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Justice Brian Hagedorn Downplays Political Ties At Public Swearing-In

New Wisconsin Supreme Court Justice Strengthens Court's Conservative Majority

Brian Hagedorn
Wisconsin Supreme Court candidate Brian Hagedorn speaks at a news conference Wednesday, April 3, 2019, in Pewaukee. Hagedorn, a conservative, led liberal-backed Lisa Neubauer by 5,962 votes out of 1.2 million cast, based on unofficial results with all precincts reporting. Ivan Moreno/AP Photo

Wisconsin Supreme Court Justice Brian Hagedorn was ceremonially sworn in on Wednesday, marking the beginning of his 10-year term.

Hagedorn, who was officially sworn in to the court earlier this month, was backed by conservatives during his campaign. His ascension strengthens the conservative majority on the court, bringing it to 5-2.

But during his public investiture ceremony at the state Capitol, Hagedorn downplayed his partisan affiliation.

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“I’m not pro-Republican or pro-Democrat, I’m not here to advance any agenda other than faithful application of our constitution and our laws,” he said. “I will be a pro-law judge.”

During his campaign, Hagedorn received financial support from the conservative group Americans for Prosperity, as well as the Republican State Leadership Committee. Hagedorn also has strong ties to former Gov. Scott Walker. He served as Walker’s chief legal counsel from 2011 until 2015, until the former governor appointed him to an open seat on the District 2 Court of Appeals.

But the new justice said political work is behind him.

“My days of advocating for particular issues or clients are no more,” Hagedorn said. “This robe does not empower me to be your philosopher king. This robe does not empower me to enforce my personal moral views, or policy preferences or political views on anyone else.”

State Supreme Court Chief Justice Patience Roggensack was one of several speakers at the ceremony. In her remarks, Roggensack spoke to the importance of judges’ impartiality.

“The law must be applied evenly to all who bring contest to the Supreme Court to resolve,” she said.

Roggensack said Hagedorn is up to that task.

“I do not expect that the public will always agree with his decisions — goodness knows, they certainly don’t always agree with mine,” she said. “However, I am very confident Justice Hagedorn will be an independent and intellectually honest justice.”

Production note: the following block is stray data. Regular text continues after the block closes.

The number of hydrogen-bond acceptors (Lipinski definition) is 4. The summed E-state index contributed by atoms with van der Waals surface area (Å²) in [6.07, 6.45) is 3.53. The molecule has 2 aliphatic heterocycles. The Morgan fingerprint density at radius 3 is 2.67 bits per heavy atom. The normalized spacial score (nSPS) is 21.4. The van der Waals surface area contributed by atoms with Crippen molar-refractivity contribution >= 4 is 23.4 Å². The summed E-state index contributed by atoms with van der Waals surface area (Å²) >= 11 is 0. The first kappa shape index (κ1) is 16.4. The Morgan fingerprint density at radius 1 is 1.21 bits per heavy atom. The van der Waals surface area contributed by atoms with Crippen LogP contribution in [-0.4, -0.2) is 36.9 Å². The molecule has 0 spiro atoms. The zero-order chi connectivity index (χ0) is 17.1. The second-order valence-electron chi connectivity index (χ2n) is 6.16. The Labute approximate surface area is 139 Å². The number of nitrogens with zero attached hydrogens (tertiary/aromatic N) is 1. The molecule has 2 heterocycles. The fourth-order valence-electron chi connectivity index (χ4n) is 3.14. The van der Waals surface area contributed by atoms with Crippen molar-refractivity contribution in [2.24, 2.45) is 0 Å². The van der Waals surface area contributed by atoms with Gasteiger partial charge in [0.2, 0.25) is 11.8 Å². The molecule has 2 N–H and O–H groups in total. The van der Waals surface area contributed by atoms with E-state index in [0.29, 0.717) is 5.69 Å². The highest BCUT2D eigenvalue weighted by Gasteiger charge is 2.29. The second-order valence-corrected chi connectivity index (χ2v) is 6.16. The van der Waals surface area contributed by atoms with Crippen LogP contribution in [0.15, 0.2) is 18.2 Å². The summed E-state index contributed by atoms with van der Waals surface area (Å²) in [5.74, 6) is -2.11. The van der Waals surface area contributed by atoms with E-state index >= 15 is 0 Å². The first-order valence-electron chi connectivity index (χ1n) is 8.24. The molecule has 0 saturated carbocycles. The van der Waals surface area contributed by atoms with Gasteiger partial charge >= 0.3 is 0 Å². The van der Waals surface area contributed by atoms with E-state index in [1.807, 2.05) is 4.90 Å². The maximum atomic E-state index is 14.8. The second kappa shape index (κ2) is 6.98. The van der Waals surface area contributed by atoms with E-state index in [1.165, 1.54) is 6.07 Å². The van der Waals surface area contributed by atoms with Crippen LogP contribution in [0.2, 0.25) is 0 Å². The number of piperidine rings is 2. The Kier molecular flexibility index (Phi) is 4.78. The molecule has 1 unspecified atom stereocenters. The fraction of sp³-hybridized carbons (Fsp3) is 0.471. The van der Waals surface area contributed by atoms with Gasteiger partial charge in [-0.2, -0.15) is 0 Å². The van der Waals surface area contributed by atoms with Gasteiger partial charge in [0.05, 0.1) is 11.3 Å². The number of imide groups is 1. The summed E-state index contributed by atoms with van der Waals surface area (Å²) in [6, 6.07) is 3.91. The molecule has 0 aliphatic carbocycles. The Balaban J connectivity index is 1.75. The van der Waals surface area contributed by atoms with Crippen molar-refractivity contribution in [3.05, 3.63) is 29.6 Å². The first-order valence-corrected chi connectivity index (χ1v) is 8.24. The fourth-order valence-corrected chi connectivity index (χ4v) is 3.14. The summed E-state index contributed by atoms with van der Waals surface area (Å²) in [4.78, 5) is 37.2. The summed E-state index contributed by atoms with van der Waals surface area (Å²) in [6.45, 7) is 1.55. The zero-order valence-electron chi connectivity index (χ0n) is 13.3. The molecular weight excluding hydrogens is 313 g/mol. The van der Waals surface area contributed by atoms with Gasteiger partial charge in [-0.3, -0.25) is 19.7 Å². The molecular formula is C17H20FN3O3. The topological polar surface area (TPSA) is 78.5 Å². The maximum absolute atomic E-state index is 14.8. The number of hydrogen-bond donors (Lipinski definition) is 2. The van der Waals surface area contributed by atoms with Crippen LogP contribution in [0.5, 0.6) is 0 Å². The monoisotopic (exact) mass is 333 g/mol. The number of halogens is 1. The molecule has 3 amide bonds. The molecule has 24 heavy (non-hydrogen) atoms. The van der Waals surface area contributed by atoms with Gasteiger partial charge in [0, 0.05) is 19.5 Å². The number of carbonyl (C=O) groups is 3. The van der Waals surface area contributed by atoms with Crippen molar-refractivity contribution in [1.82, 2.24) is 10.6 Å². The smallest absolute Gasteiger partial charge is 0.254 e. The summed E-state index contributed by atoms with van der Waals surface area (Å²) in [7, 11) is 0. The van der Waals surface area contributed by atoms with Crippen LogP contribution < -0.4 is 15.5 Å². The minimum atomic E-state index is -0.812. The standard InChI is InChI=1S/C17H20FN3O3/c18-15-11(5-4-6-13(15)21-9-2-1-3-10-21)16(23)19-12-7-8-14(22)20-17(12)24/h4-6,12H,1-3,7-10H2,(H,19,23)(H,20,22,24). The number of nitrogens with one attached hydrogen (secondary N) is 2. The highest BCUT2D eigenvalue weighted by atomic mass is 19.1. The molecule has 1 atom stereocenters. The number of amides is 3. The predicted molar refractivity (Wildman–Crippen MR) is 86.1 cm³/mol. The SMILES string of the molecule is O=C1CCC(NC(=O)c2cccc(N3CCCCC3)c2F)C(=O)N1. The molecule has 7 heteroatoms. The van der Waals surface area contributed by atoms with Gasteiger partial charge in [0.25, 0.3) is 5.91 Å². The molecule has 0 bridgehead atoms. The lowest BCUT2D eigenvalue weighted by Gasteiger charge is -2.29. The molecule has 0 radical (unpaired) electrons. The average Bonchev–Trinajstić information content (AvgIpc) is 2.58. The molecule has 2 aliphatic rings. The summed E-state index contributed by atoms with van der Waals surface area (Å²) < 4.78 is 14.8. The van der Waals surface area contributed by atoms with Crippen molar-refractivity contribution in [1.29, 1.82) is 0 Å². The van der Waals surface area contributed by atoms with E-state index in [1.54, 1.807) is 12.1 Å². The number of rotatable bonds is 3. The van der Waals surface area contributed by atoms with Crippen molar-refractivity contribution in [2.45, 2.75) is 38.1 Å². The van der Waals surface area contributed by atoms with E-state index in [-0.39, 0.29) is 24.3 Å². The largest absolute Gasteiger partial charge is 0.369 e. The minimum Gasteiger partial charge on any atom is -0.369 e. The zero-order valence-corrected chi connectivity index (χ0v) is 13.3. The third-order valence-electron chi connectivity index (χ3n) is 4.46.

Hagedorn replaced longtime liberal-backed Justice Shirley Abrahamson on the court, who announced last year she would retire after more than 40 years on the bench.

Hagedorn faced criticism during his campaign for blog posts he wrote during law school that compared homosexuality to bestiality and called Planned Parenthood a “wicked organization.”

He was also criticized for his position as founder and board member of Augustine Academy, a private Christian school in Delafield where the code of conduct prohibits teachers, students and parents from participating in homosexual activity.

Hagedorn defended himself against those attacks by saying he would be impartial on the bench, despite his personal convictions.

During the Capitol ceremony, Hagedorn’s wife, Christina, reflected on those campaign attacks.

“We cannot let their message that you cannot be a person of faith and a faithful judge win,” she recalled telling her husband.

Hadegorn defeated Lisa Neubauer, a fellow appellate court judge, by less than 1 percentage point to take the seat on the state’s highest court.

Wisconsin’s next Supreme Court race will be next April, in which conservative-backed Justice Daniel Kelly will run to keep the seat he was appointed to in 2016 by Walker.

Liberal-backed candidates Ed Fallone, a Marquette University law professor, and Jill Karofsky, a Dane County judge, are running against him.

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